January 8, 2020
Carrying the scars of conflict
How does being exposed to violence as a child affect the behavior of asylum seekers in their new host country?
Every day, thirty-seven thousand people around the world are forced to flee their homes because of conflict and persecution.
No longer able to live with violence at home, many uproot themselves to make new lives in other countries.
But, as they say, wherever you go, there you are. Asylum seekers bring with them the scars of their experiences. And especially if they were exposed to intense violence as children, they may be more likely to re-enact those crimes long after they leave their war-torn countries, according to a paper that appeared in the December issue of the American Economic Review.
“There is a lot of anecdotal evidence that mention exposure to conflicts makes individuals more violent or crime prone,” said co-author Mathieu Couttenier in an interview with the AEA. “Something that is missing in the literature was to be able to identify the causal impacts of past exposure of conflicts on your future behavior.”
The paper comes amid intense debate in many European countries and the United States about putting restrictions on asylum seekers, much of it based on fears about bringing violent criminals into otherwise peaceful communities.
Indeed, this research finds that a violent childhood does make adult men more prone to become violent criminals as adults, compared to men from the same country who were born after the conflict was over. Once resettled in a new nation, however, they tended to be more violent toward people from their native country, reflecting the persistence of old hostilities.
Importantly, the effects can be lessened with policies that integrate migrants more quickly into the labor market.
There are all sorts of reasons why being exposed to violence as a child might compel you to act criminally even after escaping to a more stable situation. Obviously, there are lasting psychological effects of witnessing family members killed or being the direct target of an attack. Civil conflicts can disrupt their educational or economic opportunities, heighten their distrust of others, or even reshape their moral values.
Couttenier said all of those explanations are potentially an important part of the effects.
Couttenier and co-authors Veronica Petrencu, Dominic Rohner, and Mathias Thoenig focused on asylum seekers in Switzerland from 2009-2016, where they had access to crime data and, importantly, exhaustive records on individual asylum seekers. They then compared asylum seekers exposed to mass killings or civil conflict before the age of 12 to cohorts from the same country and migration wave who weren’t.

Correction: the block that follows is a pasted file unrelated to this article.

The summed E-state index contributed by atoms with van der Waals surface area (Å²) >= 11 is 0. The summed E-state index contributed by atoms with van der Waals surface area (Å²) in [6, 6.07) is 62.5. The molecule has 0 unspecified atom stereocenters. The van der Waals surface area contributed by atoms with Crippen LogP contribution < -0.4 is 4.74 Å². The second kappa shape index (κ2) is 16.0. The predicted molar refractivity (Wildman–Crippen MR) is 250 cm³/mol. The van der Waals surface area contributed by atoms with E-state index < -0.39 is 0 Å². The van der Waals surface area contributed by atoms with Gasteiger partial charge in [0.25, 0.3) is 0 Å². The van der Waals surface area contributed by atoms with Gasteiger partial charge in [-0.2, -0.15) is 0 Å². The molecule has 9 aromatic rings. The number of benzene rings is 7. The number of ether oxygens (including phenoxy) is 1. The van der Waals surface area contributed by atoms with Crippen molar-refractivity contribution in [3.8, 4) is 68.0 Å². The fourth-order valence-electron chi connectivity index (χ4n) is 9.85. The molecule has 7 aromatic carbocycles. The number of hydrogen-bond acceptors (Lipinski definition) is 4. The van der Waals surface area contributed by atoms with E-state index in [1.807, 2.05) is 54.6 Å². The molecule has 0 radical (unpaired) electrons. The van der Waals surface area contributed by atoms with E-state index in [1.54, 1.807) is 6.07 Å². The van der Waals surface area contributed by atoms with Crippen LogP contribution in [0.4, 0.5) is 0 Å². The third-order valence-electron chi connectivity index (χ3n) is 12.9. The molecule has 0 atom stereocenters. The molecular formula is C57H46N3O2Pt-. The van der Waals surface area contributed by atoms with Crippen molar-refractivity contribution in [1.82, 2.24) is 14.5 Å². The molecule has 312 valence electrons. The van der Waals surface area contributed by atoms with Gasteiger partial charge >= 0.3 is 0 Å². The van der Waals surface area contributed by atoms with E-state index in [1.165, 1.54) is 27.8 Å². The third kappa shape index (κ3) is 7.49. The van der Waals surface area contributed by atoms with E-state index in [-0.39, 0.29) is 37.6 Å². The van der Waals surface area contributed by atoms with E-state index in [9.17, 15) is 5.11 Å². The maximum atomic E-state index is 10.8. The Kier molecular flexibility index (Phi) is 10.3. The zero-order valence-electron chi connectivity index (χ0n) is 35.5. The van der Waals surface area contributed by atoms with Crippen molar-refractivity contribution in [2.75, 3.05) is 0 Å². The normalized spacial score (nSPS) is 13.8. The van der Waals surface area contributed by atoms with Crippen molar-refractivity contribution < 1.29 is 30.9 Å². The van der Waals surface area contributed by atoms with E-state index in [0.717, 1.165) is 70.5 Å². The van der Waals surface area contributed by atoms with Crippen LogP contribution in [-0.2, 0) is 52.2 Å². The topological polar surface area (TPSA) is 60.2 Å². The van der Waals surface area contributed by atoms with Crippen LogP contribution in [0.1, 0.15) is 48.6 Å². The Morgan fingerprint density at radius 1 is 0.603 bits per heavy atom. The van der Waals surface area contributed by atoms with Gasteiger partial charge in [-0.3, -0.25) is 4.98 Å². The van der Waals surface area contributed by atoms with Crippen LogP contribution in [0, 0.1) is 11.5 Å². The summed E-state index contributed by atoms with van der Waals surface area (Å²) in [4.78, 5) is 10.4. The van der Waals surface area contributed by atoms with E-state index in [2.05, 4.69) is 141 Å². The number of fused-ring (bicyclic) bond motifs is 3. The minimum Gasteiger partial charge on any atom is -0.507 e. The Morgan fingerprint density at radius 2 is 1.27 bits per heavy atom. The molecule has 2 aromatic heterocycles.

Adult men with violent childhoods were, on average, 35 percent more prone to violent crime. And while Swiss natives were the target of some of these attacks, they were much more likely to attack their own countrymen. In other words, they bring with them the anger they had toward their old rivals.
“There is a kind of persistence of the hostility,” Couttenier said.
But the likelihood that they’ll act on those hostilities can be muted, mainly by providing access to jobs. Men with violent childhoods were two-thirds less likely to commit a violent crime in Switzerland if they had the opportunity to apply for work.
Get them jobs. And what’s important, do it quickly.
“Get them jobs. And what’s important, do it quickly,” Couttenier said. “If it's possible for them to do it quickly, it helps to reduce the premium of violence.”
In the end, Couttenier said their research should not be used to bolster nativist arguments based on fear.
Putting asylum seekers to work can not only lower the propensity toward violence for those who are most likely to commit crimes, but it also provides a boost to local economies that is beneficial to natives. These benefits counter some of the fears about the threats that migrants pose to Western democracies.
“There is no reason, from what we have in our study, to be afraid of these different waves of migration,” Couttenier said.
“The Violent Legacy of Conflict: Evidence on Asylum Seekers, Crime, and Public Policy in Switzerland” appears in the December issue of the American Economic Review.